Bordeaux En Primeur 2009 - Where to find the wines...

The en primeur system allows anyone to buy from any merchant around the world and have access to the wines in two years time, just as if you bought them from the caviste next door. So if you are still looking for some cases of Bordeaux 2009, then you can contact me. Based in Singapore we have been offering en primeur at fantastic prices and with reasonnable quantities available!

If you wish to receive the list, send me an email (email is in my profile) and I will revert as soon as possible. There are still some great wines to grab at first release prices!



2009 Bordeaux En primeur...


It is clear that the fine wine world has come out of the crisis as fast as it got in...
Indeed there was a crisis, and we all saw the value of top chateaux going down for a while, following the poor vintage in 2007 and a world wide financial slump in 2007-08, things were not looking bright.
And yet, Auction houses recorded there highest sales in 2008...
What really happend, is many private collectors in the US and Europe were in need of cash and prepare to sell their holdings for lower prices, as long as they can liquidate them. But buyers were not keen to go on a spending campain and prices continue to go downwards. But when it came to auction offerings, the BIG spenders were not looking at slowing down their bids and because so many wines that were hiding in private collectors cellars, came back on the market, it was the best time to buy.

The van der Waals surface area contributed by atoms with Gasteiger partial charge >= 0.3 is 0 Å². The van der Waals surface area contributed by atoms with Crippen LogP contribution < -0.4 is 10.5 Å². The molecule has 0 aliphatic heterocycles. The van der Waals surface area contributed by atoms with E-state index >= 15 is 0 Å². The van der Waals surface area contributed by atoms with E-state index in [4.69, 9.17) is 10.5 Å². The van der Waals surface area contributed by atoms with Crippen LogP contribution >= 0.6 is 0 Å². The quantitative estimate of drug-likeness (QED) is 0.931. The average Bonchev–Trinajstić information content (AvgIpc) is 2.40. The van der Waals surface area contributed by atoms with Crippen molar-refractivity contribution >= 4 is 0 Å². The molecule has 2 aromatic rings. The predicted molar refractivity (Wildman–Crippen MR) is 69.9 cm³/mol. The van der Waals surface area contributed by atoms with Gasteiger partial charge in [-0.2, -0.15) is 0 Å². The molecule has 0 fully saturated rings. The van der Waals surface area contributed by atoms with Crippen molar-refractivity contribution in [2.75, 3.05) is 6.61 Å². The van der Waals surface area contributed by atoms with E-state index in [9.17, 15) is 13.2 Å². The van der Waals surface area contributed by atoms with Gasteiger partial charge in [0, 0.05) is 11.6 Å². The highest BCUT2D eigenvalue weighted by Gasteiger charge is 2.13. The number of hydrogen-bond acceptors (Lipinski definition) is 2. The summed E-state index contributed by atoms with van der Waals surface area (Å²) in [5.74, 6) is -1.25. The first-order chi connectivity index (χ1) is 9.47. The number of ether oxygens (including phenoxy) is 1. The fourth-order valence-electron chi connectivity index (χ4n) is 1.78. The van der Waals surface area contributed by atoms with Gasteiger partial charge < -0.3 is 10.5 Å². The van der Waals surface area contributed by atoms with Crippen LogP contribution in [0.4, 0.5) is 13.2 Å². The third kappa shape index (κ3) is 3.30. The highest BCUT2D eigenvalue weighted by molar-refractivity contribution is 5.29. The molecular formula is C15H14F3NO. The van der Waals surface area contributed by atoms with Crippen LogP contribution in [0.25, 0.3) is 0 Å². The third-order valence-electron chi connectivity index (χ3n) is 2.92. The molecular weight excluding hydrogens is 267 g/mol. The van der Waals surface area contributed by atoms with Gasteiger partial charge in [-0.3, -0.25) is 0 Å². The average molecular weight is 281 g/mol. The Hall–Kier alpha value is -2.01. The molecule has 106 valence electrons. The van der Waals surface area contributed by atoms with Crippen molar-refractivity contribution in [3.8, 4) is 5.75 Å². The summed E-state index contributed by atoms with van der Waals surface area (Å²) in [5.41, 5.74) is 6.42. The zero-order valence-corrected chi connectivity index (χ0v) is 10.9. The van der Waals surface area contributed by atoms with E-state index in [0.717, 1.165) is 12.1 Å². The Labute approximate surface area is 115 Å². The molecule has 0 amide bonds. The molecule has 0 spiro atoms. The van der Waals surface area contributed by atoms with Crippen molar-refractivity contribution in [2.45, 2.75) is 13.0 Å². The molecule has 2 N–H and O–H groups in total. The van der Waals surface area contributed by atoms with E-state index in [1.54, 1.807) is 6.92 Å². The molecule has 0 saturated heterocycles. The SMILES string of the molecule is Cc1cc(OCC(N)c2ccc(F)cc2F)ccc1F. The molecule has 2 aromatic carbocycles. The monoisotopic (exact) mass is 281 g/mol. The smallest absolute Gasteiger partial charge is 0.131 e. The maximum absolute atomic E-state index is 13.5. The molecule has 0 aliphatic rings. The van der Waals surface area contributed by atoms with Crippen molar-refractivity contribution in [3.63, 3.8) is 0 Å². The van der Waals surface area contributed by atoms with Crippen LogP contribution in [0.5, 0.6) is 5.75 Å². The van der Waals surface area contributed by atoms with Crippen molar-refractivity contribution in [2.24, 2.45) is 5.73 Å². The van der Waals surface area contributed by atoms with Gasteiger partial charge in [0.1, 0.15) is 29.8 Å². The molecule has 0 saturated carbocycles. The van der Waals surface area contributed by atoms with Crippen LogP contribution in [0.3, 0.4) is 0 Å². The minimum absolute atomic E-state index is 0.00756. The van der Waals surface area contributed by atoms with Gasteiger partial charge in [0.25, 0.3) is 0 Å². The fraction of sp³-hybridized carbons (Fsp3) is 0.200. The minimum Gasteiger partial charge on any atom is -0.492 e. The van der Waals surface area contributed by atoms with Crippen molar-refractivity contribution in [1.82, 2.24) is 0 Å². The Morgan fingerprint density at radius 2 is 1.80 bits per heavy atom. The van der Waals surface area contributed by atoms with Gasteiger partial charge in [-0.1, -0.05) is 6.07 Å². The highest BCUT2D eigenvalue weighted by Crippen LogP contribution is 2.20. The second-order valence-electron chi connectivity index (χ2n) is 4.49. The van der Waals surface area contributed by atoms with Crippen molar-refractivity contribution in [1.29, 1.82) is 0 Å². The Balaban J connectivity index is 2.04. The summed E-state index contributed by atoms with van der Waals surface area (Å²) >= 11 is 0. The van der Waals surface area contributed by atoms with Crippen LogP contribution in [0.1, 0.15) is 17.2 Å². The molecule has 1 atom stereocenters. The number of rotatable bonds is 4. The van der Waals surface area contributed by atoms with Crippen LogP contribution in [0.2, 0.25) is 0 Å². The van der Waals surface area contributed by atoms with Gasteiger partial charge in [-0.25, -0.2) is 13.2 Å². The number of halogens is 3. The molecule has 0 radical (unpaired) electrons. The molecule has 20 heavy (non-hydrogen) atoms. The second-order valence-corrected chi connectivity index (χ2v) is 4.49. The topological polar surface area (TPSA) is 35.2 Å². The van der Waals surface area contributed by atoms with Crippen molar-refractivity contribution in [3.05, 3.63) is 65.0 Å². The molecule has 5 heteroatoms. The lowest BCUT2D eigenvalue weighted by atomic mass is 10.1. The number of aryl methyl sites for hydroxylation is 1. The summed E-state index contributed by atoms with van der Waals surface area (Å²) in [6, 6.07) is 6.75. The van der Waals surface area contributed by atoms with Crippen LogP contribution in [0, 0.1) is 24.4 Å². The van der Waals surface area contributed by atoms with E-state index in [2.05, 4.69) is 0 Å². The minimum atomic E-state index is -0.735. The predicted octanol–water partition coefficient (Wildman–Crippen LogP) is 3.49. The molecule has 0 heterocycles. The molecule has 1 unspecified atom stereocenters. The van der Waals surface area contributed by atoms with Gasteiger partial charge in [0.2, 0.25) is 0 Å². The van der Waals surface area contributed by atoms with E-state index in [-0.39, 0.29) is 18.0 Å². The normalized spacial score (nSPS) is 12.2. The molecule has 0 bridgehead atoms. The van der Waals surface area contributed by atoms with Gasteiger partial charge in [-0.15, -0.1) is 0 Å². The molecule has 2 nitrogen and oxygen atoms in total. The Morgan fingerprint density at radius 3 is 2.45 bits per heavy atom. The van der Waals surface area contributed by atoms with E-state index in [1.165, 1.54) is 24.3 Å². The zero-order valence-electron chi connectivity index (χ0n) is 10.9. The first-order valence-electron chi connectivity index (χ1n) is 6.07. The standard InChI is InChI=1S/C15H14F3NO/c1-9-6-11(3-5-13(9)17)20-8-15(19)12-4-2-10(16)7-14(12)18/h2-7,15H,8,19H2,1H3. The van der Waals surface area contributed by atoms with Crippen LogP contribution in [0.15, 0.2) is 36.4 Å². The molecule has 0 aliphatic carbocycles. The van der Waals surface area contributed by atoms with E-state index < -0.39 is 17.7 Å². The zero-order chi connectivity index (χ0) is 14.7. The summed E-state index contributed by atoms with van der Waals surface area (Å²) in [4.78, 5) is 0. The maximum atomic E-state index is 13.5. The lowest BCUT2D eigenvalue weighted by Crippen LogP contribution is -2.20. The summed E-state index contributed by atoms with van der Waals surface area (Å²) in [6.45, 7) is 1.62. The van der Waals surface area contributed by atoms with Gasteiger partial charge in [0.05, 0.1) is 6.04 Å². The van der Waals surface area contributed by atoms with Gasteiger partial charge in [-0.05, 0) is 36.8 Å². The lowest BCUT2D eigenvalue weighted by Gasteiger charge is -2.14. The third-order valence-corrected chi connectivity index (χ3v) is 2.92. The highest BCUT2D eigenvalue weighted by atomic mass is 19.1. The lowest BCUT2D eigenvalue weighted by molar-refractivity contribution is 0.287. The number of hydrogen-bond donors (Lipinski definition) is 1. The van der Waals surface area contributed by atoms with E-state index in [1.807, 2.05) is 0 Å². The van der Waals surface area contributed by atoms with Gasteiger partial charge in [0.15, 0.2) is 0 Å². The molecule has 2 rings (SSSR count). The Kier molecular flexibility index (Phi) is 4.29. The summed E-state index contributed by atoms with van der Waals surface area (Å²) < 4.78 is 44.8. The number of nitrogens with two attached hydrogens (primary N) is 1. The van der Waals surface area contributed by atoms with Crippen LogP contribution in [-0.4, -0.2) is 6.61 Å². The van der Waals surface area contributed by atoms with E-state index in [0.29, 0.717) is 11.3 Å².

As for the crisis, it did not last very long. 2008 vintage turned out to be quite good, or even excellent for the top properties and the world of $ has slowly recover with the "humongus" bail out from gouvernments. Prices went down on the en primeur, which stimulated sales and all Bordeaux needed, was a great vintage to go back to post 2005 prices.

The 2009 en primeur...

Outstanding weather conditions, great care in the vineyards and wineries, attention to detail on the fruits, tannins and structure of the wines, 2009 was aiming for the bull's eye!
The top chateaux have not yet release their prices, but we can imagine the level of 2005 coming back to be the norm accross the upper end of the properties.
So what wine did perform really well on the first barrel tasting?
According to this is the list of the best wines, from an average of all critic's point systems:

1. Chateau Latour
2. Chateau Haut-Brion
3. Chateau Lafite-Rothschild
4. Chateau Margaux
5. Chateau Lafleur
6. Chateau Ausone
7. Eglise Clinet
8. Petrus
9. Chateau Mouton Rothschild
10. Chateau Leoville Las Cases

Where are the buyers?

A major shift in the share of the market has been seen recently with asian buyers starting to bid more and more at auctions and buying stock for investment from major UK merchants.